Sir Roger said the requirement for 17,500 houses was based on old ONS data and Thanet actually needs just half that amount which could be accommodated on brownfield sites.
He also raised the issue of flooding and sewage outlet from the Tivoli Brook culvert onto Margate main sands and the incapacity of the Southern Water system to cope with the current situation even before new houses are built.
He said: “The sewage system as it stands is not sustainable….the surface water from roads and roofs goes into the same system that carries the sewage. When we get the kind of storms we have had over the last few years the system becomes overwhelmed and the storm drains cannot cope and the only solution is to release raw sewage into the sea (to stop it backing up into properties and gardens.)”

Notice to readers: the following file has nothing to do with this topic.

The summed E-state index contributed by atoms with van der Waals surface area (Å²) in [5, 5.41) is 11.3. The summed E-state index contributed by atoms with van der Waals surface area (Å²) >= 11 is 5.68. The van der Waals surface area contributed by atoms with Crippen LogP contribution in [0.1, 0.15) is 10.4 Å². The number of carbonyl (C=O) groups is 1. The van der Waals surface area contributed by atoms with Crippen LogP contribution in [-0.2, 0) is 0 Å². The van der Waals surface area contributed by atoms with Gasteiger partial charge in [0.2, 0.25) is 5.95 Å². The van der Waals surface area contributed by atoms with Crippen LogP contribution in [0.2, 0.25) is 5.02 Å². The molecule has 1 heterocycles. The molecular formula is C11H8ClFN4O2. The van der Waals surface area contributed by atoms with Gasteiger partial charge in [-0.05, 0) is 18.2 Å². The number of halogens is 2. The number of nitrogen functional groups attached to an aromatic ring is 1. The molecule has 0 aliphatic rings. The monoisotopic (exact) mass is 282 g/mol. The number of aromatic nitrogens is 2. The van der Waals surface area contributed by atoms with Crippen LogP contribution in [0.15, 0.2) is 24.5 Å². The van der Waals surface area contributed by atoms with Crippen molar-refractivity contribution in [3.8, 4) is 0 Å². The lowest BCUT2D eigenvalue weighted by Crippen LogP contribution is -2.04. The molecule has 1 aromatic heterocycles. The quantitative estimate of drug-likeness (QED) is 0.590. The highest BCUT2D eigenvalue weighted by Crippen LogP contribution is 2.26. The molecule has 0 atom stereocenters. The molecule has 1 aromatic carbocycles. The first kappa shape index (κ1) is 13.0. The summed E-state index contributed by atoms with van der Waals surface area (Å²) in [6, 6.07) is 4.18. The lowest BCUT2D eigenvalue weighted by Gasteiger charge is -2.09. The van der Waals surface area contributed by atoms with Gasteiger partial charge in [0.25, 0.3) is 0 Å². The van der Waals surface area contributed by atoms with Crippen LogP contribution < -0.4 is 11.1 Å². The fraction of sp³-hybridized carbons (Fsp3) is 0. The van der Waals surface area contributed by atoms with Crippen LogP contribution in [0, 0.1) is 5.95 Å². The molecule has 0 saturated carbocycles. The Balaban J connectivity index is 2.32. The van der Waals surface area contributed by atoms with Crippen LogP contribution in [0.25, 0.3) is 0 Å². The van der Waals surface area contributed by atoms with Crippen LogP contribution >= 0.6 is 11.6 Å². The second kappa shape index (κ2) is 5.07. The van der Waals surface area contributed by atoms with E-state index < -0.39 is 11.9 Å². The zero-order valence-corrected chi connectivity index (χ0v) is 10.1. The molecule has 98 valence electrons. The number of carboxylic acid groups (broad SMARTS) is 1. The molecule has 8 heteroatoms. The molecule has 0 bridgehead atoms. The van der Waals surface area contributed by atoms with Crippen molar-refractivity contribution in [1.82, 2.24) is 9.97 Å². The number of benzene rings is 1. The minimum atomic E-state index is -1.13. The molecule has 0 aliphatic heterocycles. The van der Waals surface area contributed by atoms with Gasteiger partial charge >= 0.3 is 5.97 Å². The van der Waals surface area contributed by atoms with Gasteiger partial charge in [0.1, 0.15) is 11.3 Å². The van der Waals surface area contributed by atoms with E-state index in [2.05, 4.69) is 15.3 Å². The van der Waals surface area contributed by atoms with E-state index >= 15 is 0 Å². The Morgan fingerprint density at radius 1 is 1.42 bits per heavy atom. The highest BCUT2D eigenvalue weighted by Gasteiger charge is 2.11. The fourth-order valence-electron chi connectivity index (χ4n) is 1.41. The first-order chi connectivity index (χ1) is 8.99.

Sir Roger said both he and South Thanet MP Craig Mackinlay have called for a moratorium on housebuilding in Thanet until sewage systems are upgraded.
The MP also raised fears that Thanet’s farms will no longer be viable if so much land is lost to development, again reiterating that brownfield land should be used instead.
He added: “The site at Shottendane Road will make that farm unviable and developments at Garlinge, Westgate, Birchingston and Brooksend will make other farms unviable. We have to have economies of scale.
“If we build over all this farmland – which is in the Local Plan – then farming in Thanet will not be viable.”
He added that despite the developer saying there was no heritage interest in the site, farming is ‘Thanet’s natural heritage’ and “We are talking about destroying so much that there will be nothing left worth saving.”